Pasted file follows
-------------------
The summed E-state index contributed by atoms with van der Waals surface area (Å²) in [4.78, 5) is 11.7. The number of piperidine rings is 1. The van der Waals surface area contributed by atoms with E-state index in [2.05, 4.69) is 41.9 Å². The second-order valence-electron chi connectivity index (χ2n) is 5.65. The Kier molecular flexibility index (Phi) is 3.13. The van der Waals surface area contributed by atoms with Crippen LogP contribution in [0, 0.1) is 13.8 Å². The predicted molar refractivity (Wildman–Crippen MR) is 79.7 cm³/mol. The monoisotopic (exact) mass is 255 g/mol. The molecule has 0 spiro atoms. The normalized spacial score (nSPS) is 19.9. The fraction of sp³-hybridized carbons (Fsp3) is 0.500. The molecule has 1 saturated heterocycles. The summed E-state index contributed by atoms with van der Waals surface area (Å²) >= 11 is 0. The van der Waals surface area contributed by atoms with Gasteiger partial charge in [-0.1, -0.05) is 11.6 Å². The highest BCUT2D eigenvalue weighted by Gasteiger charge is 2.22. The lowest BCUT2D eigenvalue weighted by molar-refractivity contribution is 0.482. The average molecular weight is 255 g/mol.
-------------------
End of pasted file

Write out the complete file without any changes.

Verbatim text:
The summed E-state index contributed by atoms with van der Waals surface area (Å²) in [4.78, 5) is 11.7. The number of piperidine rings is 1. The van der Waals surface area contributed by atoms with E-state index in [2.05, 4.69) is 41.9 Å². The second-order valence-electron chi connectivity index (χ2n) is 5.65. The Kier molecular flexibility index (Phi) is 3.13. The van der Waals surface area contributed by atoms with Crippen LogP contribution in [0, 0.1) is 13.8 Å². The predicted molar refractivity (Wildman–Crippen MR) is 79.7 cm³/mol. The monoisotopic (exact) mass is 255 g/mol. The molecule has 0 spiro atoms. The normalized spacial score (nSPS) is 19.9. The fraction of sp³-hybridized carbons (Fsp3) is 0.500. The molecule has 1 saturated heterocycles. The summed E-state index contributed by atoms with van der Waals surface area (Å²) >= 11 is 0. The van der Waals surface area contributed by atoms with Gasteiger partial charge in [-0.1, -0.05) is 11.6 Å². The highest BCUT2D eigenvalue weighted by Gasteiger charge is 2.22. The lowest BCUT2D eigenvalue weighted by molar-refractivity contribution is 0.482. The average molecular weight is 255 g/mol.